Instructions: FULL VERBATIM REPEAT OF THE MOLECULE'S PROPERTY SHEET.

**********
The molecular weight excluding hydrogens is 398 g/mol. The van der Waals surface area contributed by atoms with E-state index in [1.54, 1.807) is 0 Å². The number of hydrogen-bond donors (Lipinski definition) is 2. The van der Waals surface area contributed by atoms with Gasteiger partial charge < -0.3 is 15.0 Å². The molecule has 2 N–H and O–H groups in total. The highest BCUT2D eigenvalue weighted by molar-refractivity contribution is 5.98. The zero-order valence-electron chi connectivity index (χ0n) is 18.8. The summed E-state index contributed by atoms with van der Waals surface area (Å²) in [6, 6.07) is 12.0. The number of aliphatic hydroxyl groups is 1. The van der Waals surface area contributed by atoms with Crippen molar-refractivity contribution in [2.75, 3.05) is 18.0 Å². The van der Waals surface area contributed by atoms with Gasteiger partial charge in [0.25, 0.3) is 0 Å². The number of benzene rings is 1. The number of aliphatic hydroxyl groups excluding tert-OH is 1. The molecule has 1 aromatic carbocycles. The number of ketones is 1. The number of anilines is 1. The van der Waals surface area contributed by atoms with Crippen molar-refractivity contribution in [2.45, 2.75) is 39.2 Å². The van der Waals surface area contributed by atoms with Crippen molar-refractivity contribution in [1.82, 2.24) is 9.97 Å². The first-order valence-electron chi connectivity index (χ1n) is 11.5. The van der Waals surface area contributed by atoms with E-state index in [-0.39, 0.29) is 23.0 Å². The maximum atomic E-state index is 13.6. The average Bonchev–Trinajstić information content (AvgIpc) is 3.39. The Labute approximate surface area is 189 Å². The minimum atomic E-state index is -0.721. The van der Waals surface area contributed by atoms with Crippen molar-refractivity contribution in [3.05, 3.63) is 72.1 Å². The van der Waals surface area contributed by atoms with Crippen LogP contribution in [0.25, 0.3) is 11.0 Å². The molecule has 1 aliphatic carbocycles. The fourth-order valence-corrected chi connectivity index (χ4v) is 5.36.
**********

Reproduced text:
The molecular weight excluding hydrogens is 398 g/mol. The van der Waals surface area contributed by atoms with E-state index in [1.54, 1.807) is 0 Å². The number of hydrogen-bond donors (Lipinski definition) is 2. The van der Waals surface area contributed by atoms with Gasteiger partial charge < -0.3 is 15.0 Å². The molecule has 2 N–H and O–H groups in total. The highest BCUT2D eigenvalue weighted by molar-refractivity contribution is 5.98. The zero-order valence-electron chi connectivity index (χ0n) is 18.8. The summed E-state index contributed by atoms with van der Waals surface area (Å²) in [6, 6.07) is 12.0. The number of aliphatic hydroxyl groups is 1. The van der Waals surface area contributed by atoms with Crippen molar-refractivity contribution in [2.75, 3.05) is 18.0 Å². The van der Waals surface area contributed by atoms with Gasteiger partial charge in [0.25, 0.3) is 0 Å². The number of benzene rings is 1. The number of aliphatic hydroxyl groups excluding tert-OH is 1. The molecule has 1 aromatic carbocycles. The number of ketones is 1. The number of anilines is 1. The van der Waals surface area contributed by atoms with Crippen molar-refractivity contribution in [2.45, 2.75) is 39.2 Å². The van der Waals surface area contributed by atoms with Crippen molar-refractivity contribution in [1.82, 2.24) is 9.97 Å². The first-order valence-electron chi connectivity index (χ1n) is 11.5. The van der Waals surface area contributed by atoms with E-state index in [-0.39, 0.29) is 23.0 Å². The maximum atomic E-state index is 13.6. The average Bonchev–Trinajstić information content (AvgIpc) is 3.39. The Labute approximate surface area is 189 Å². The minimum atomic E-state index is -0.721. The van der Waals surface area contributed by atoms with Crippen molar-refractivity contribution in [3.05, 3.63) is 72.1 Å². The van der Waals surface area contributed by atoms with Crippen LogP contribution in [0.25, 0.3) is 11.0 Å². The molecule has 1 aliphatic carbocycles. The fourth-order valence-corrected chi connectivity index (χ4v) is 5.36.